• “The increased prevalence of weight loss attempts in the United States has coincided with the increased prevalence of obesity. Thus, a weight-centric approach to obesity treatment and prevention has been largely ineffective. It is unlikely that continued focus on weight loss as the primary metric for success will reverse the trends in obesity prevalence or result in sustainable weight loss. In fact, chronic weight cycling is the norm for millions of adults and is likely to remain so for as long as weight loss persists as the cornerstone of obesity treatment. Weight cycling is associated with health risks that are very similar to those associated with obesity, including higher all-cause mortality risk, and may contribute to weight gain.”

NY Times (9/29/21): Why Exercise Is More Important Than Weight Loss for a Longer Life “People typically lower their risks of heart disease and premature death far more by gaining fitness than by dropping weight.”

Related blog posts:

Figure 2 from article: “Joint associations between cardiorespiratory fitness (CRF), body mass index (BMI), and all-cause (top) and cardiovascular disease (CVD) (bottom) mortality. Hazard ratios reflect the pooled data from the meta-analyses of Barry et al. for all-cause mortality (Barry et al., 2014) and cardiovascular disease mortality (Barry et al., 2018). For all-cause mortality, the meta-analysis included 6 cohorts of men only, 2 cohorts of women only, and 2 cohorts of both men (~80%) and women. For CVD mortality,
the meta-analysis included 8 cohorts of men only and 1 cohort of both men (89%) and women”

“Pediatric Formula Basics”

CHOA Nutrition Support Core Seminar -Thanks to Kipp Ellsworth for organizing this series and sharing content. This lecture is a really good review and would be a great place to start when discussing formulas with medical students and residents.

Link to Webex (49 min): “Pediatric Formula Basics” by Clancy Bryant, MS, RD (March 2, 2021). Password: FbhSgup5

Also, can reach via: Our first Nutrition Support Core Lecture of 2021: “Pediatric Formula Basics” by Clancy Bryant, MS, RD-20210302 1810-1

Key points:

  • This lecture reviewed selection of formulas for infants, children and adolescents; some of the most common formula choices (but not all) were reviewed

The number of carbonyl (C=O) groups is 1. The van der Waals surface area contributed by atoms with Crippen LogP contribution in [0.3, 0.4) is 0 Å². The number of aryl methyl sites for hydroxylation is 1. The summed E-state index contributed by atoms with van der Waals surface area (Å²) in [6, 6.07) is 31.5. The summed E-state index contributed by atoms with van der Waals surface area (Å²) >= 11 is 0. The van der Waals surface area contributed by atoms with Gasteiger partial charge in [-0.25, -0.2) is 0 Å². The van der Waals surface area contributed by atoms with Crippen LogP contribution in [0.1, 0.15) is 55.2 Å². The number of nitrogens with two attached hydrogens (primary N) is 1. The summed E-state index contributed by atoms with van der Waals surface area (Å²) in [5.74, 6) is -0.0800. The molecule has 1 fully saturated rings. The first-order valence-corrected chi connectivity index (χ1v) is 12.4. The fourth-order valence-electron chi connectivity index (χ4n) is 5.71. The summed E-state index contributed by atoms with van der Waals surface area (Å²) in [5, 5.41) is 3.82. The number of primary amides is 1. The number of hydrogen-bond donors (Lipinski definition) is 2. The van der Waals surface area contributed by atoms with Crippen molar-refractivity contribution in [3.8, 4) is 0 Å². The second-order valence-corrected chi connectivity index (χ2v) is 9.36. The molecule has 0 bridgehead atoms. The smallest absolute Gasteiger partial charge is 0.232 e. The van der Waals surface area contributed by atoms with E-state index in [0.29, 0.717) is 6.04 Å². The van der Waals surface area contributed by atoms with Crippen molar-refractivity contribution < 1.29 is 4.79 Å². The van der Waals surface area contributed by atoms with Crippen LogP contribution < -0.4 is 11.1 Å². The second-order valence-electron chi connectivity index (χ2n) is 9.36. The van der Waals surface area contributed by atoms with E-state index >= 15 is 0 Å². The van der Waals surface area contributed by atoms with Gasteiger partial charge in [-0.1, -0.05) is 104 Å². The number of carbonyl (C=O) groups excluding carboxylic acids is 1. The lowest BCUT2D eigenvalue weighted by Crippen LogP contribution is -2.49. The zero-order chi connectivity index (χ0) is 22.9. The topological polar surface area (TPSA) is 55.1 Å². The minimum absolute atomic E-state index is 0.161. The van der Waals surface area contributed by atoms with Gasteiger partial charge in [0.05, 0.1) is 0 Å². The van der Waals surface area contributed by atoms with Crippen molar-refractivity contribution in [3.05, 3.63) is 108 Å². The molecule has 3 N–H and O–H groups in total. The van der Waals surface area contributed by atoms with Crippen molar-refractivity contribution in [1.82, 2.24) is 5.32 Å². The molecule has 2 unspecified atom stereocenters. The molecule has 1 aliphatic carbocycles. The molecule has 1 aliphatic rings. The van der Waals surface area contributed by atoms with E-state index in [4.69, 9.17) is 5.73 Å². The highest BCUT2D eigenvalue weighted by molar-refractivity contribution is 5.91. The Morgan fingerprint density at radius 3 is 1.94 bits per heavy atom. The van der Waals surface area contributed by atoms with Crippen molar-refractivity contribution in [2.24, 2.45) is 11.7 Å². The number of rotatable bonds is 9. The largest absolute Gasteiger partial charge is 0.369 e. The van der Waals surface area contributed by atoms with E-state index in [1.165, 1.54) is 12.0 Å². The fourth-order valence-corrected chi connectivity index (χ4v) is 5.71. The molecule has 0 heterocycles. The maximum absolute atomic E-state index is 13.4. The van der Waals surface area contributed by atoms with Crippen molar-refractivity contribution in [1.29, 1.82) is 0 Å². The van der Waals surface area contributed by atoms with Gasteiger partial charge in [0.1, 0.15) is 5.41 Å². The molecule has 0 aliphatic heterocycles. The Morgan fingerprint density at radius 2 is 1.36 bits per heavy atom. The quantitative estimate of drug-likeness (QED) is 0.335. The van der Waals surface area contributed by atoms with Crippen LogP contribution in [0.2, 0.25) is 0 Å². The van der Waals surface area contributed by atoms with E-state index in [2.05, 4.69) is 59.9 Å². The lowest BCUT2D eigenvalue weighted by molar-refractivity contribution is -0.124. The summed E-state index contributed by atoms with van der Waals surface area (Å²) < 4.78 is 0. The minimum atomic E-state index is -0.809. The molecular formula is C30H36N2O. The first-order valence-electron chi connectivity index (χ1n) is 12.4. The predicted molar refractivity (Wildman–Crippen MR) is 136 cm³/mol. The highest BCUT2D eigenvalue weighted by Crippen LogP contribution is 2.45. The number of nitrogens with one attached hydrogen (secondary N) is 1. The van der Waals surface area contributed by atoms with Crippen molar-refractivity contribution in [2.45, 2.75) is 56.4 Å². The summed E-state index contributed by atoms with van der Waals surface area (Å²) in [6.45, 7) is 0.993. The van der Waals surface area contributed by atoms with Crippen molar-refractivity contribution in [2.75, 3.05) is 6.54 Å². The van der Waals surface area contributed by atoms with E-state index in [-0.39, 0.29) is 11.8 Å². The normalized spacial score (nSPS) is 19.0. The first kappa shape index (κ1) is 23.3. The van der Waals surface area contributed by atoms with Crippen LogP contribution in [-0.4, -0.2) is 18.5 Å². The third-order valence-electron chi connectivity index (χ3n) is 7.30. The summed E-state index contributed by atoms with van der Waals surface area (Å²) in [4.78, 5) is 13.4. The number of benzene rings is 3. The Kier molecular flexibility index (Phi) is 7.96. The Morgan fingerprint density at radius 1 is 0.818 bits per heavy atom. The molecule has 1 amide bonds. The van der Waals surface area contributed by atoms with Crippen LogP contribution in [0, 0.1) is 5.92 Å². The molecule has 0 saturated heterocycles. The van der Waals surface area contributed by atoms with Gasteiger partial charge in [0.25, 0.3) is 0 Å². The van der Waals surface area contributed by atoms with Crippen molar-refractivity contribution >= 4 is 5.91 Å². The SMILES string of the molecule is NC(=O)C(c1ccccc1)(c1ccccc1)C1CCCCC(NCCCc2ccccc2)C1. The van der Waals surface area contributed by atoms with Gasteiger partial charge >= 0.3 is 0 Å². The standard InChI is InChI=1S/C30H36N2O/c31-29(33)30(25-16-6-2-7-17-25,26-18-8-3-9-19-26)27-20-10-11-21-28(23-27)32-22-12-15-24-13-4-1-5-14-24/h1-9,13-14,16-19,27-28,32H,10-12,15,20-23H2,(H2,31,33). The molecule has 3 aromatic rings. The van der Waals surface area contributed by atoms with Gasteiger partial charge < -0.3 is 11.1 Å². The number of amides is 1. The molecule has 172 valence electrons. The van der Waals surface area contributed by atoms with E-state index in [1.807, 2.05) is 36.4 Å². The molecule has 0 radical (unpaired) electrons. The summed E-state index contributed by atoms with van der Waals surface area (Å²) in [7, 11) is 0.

• This talk reviewed reflux guidelines as reflux symptoms often impact decisions on formula choice in infancy. Thickened formulas like Enfamil AR and Similac Spit Up do not work with acid suppression medications.
  • WIC resources (for children <5 years) -can identify through website: https://dph.georgia.gov/WIC/wic-formula-resources
    • WIC script requires 2 ICD-10 diagnosis which are relevant to chosen formula
    • For standard formula, no prescription is needed; if formula is not on WIC formulary, it will not be covered
    • If child is NPO, write for “patient is NPO, please give maximum formula”
  • For cholestatic liver disease: high MCT formulas include pregestamil (55%), Alimentum (33%) and elemental formulas (33-49%)
  • For chylous effusions, very high MCT formulas (83%, 84%) include enfaport and monogen (needs EFA supplementation)
  • Formulas for children and adolescents come in concentrations of 0.6 kcal/mL to 2.0 kcal/mL
    • Reduced calorie formulas (eg. Pediasure Reduced Calorie or Compleat Pediatric Reduced Calorie) are helpful to provide adequate micronutrients/protein in children with hypocaloric needs
  • Blenderized formulas often helpful for children with retching (when given via gastric route); some of these may increase vitamin A levels and beta-carotene (eg. Nourish, Compleat Pediatric Organic Blends). Real food blends are not nutritionally-complete. Harvest is able to run through enteral tube without dilution.
    • For those older than 10 years of age, Liquid Hope is similar to Nourish and Compleat Organic Blends is similar to Compleat Pediatric Organic Blends
  • Low electrolyte formulas, like Renalcal and Renastart, may be useful for children with kidney dysfunction. Corresponding formulas for >10 years of age include Suplena and Novasource Renal
  • Kate Farms is often a good choice for patients with multiple allergies or eosinophilic esophagitis

Some of the slides:

Formulas for 1-10 years of age.

Adult formulas (>10 years):

Related blog posts: